A provisional explanation for a set of facts or observations. For example, a firm's marketing department may have more than one hypothesis about why a new product met with failure in the marketplace. Each hypothesis may later be examined more thoroughly to test its validity.
In science, a statement of a possible explanation for some natural phenomenon. A hypothesis is tested by drawing conclusions from it; if observation and experimentation show a conclusion to be false, the hypothesis must be false. (See scientific method andtheory.)
A statement that explains or makes generalizations about a set of facts or principles, usually forming a basis for possible experiments to confirm its viability.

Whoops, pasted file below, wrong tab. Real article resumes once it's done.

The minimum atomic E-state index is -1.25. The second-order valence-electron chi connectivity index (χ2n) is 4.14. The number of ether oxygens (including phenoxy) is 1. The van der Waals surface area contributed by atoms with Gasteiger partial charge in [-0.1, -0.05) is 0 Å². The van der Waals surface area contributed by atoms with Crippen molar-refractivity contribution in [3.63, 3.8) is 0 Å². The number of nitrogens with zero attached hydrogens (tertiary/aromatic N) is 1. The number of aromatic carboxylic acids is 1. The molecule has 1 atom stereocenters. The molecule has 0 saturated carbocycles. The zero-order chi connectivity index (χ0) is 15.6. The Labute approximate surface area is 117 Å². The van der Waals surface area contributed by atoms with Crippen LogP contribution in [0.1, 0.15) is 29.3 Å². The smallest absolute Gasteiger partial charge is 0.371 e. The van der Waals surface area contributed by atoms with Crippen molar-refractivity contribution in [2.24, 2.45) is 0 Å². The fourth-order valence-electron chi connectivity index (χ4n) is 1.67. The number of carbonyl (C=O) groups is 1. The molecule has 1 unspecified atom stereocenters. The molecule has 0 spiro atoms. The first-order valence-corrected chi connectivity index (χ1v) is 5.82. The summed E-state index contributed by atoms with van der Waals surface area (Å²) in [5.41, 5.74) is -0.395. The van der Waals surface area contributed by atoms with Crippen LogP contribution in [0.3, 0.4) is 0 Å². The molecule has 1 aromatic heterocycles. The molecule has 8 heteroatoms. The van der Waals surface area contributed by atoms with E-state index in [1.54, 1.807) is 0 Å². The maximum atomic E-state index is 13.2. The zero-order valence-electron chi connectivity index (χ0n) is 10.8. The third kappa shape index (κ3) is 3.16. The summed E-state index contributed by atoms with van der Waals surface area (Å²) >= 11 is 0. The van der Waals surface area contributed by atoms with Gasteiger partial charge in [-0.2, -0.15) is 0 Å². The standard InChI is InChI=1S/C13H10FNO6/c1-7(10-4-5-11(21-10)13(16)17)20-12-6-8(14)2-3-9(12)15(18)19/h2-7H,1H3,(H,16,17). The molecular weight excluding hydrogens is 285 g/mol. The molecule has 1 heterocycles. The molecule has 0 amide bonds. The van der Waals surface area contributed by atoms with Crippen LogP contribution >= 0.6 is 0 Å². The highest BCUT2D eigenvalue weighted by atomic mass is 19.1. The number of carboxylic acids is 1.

Usage The words hypothesis, law, and theory refer to different kinds of statements, or sets of statements, that scientists make about natural phenomena. A hypothesis is a proposition that attempts to explain a set of facts in a unified way. It generally forms the basis of experiments designed to establish its plausibility. Simplicity, elegance, and consistency with previously established hypotheses or laws are also major factors in determining the acceptance of a hypothesis. Though a hypothesis can never be proven true (in fact, hypotheses generally leave some facts unexplained), it can sometimes be verified beyond reasonable doubt in the context of a particular theoretical approach. A scientific law is a hypothesis that is assumed to be universally true. A law has good predictive power, allowing a scientist (or engineer) to model a physical system and predict what will happen under various conditions. New hypotheses inconsistent with well-established laws are generally rejected, barring major changes to the approach. An example is the law of conservation of energy, which was firmly established but had to be qualified with the revolutionary advent of quantum mechanics and the uncertainty principle. A theory is a set of statements, including laws and hypotheses, that explains a group of observations or phenomena in terms of those laws and hypotheses. A theory thus accounts for a wider variety of events than a law does. Broad acceptance of a theory comes when it has been tested repeatedly on new data and been used to make accurate predictions. Although a theory generally contains hypotheses that are still open to revision, sometimes it is hard to know where the hypothesis ends and the law or theory begins. Albert Einstein's theory of relativity, for example, consists of statements that were originally considered to be hypotheses (and daring at that). But all the hypotheses of relativity have now achieved the authority of scientific laws, and Einstein's theory has supplanted Newton's laws of motion. In some cases, such as the germ theory of infectious disease, a theory becomes so completely accepted, it stops being referred to as a theory.